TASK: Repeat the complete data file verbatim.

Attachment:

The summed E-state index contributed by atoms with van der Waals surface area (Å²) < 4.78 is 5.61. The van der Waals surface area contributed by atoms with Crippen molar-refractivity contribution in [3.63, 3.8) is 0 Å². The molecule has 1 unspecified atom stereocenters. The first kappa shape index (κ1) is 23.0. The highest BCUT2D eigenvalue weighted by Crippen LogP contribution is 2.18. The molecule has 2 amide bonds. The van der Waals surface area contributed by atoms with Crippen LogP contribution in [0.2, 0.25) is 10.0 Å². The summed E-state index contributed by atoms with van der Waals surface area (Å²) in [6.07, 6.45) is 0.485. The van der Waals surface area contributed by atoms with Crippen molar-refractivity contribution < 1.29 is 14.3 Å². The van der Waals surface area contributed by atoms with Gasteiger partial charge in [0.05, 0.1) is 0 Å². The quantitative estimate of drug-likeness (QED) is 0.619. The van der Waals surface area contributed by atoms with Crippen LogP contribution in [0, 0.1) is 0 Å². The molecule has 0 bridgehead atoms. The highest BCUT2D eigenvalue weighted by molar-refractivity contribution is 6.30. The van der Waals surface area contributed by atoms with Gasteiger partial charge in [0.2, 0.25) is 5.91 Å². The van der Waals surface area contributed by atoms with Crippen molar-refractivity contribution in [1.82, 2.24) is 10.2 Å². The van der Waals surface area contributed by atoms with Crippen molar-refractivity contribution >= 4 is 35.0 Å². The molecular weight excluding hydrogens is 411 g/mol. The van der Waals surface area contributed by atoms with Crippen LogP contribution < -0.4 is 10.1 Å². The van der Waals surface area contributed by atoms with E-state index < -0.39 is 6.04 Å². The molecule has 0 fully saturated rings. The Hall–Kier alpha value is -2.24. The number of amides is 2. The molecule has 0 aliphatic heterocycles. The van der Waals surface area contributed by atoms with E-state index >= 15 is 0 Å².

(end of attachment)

The summed E-state index contributed by atoms with van der Waals surface area (Å²) < 4.78 is 5.61. The van der Waals surface area contributed by atoms with Crippen molar-refractivity contribution in [3.63, 3.8) is 0 Å². The molecule has 1 unspecified atom stereocenters. The first kappa shape index (κ1) is 23.0. The highest BCUT2D eigenvalue weighted by Crippen LogP contribution is 2.18. The molecule has 2 amide bonds. The van der Waals surface area contributed by atoms with Crippen LogP contribution in [0.2, 0.25) is 10.0 Å². The summed E-state index contributed by atoms with van der Waals surface area (Å²) in [6.07, 6.45) is 0.485. The van der Waals surface area contributed by atoms with Crippen molar-refractivity contribution < 1.29 is 14.3 Å². The van der Waals surface area contributed by atoms with Gasteiger partial charge in [0.05, 0.1) is 0 Å². The quantitative estimate of drug-likeness (QED) is 0.619. The van der Waals surface area contributed by atoms with Crippen LogP contribution in [0, 0.1) is 0 Å². The molecule has 0 bridgehead atoms. The highest BCUT2D eigenvalue weighted by molar-refractivity contribution is 6.30. The van der Waals surface area contributed by atoms with Gasteiger partial charge in [0.2, 0.25) is 5.91 Å². The van der Waals surface area contributed by atoms with Crippen molar-refractivity contribution in [1.82, 2.24) is 10.2 Å². The van der Waals surface area contributed by atoms with Crippen molar-refractivity contribution >= 4 is 35.0 Å². The molecular weight excluding hydrogens is 411 g/mol. The van der Waals surface area contributed by atoms with Crippen LogP contribution < -0.4 is 10.1 Å². The van der Waals surface area contributed by atoms with E-state index < -0.39 is 6.04 Å². The molecule has 0 fully saturated rings. The Hall–Kier alpha value is -2.24. The number of amides is 2. The molecule has 0 aliphatic heterocycles. The van der Waals surface area contributed by atoms with E-state index >= 15 is 0 Å².